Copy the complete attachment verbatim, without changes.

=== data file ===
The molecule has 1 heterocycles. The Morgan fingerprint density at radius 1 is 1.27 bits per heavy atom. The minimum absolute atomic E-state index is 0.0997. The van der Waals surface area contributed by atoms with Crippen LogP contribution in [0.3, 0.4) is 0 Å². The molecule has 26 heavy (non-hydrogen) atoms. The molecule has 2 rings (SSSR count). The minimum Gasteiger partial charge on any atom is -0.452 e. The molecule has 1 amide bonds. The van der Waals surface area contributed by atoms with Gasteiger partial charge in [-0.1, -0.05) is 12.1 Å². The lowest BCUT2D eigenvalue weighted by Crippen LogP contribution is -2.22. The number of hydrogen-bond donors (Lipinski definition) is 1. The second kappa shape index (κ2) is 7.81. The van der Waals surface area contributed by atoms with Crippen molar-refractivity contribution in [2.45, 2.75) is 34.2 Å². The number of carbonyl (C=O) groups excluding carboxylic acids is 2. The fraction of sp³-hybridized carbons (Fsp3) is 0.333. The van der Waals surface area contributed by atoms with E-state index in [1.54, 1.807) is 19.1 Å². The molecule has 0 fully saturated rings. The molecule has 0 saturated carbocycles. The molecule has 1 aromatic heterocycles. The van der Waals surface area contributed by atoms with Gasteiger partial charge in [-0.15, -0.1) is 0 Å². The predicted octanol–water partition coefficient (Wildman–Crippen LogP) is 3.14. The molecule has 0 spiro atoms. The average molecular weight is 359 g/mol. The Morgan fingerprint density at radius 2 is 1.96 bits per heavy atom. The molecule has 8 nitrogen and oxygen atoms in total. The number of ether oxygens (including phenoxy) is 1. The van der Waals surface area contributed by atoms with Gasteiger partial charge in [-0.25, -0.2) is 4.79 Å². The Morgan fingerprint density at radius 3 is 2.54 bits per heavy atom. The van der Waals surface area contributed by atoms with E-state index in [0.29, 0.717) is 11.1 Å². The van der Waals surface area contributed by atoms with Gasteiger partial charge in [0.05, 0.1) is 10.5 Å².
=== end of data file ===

The molecule has 1 heterocycles. The Morgan fingerprint density at radius 1 is 1.27 bits per heavy atom. The minimum absolute atomic E-state index is 0.0997. The van der Waals surface area contributed by atoms with Crippen LogP contribution in [0.3, 0.4) is 0 Å². The molecule has 26 heavy (non-hydrogen) atoms. The molecule has 2 rings (SSSR count). The minimum Gasteiger partial charge on any atom is -0.452 e. The molecule has 1 amide bonds. The van der Waals surface area contributed by atoms with Gasteiger partial charge in [-0.1, -0.05) is 12.1 Å². The lowest BCUT2D eigenvalue weighted by Crippen LogP contribution is -2.22. The number of hydrogen-bond donors (Lipinski definition) is 1. The second kappa shape index (κ2) is 7.81. The van der Waals surface area contributed by atoms with Crippen molar-refractivity contribution in [2.45, 2.75) is 34.2 Å². The number of carbonyl (C=O) groups excluding carboxylic acids is 2. The fraction of sp³-hybridized carbons (Fsp3) is 0.333. The van der Waals surface area contributed by atoms with E-state index in [1.54, 1.807) is 19.1 Å². The molecule has 0 fully saturated rings. The molecule has 0 saturated carbocycles. The molecule has 1 aromatic heterocycles. The van der Waals surface area contributed by atoms with Gasteiger partial charge in [-0.15, -0.1) is 0 Å². The predicted octanol–water partition coefficient (Wildman–Crippen LogP) is 3.14. The molecule has 0 spiro atoms. The average molecular weight is 359 g/mol. The Morgan fingerprint density at radius 2 is 1.96 bits per heavy atom. The molecule has 8 nitrogen and oxygen atoms in total. The number of ether oxygens (including phenoxy) is 1. The van der Waals surface area contributed by atoms with Gasteiger partial charge in [-0.25, -0.2) is 4.79 Å². The Morgan fingerprint density at radius 3 is 2.54 bits per heavy atom. The van der Waals surface area contributed by atoms with E-state index in [0.29, 0.717) is 11.1 Å². The van der Waals surface area contributed by atoms with Gasteiger partial charge in [0.05, 0.1) is 10.5 Å².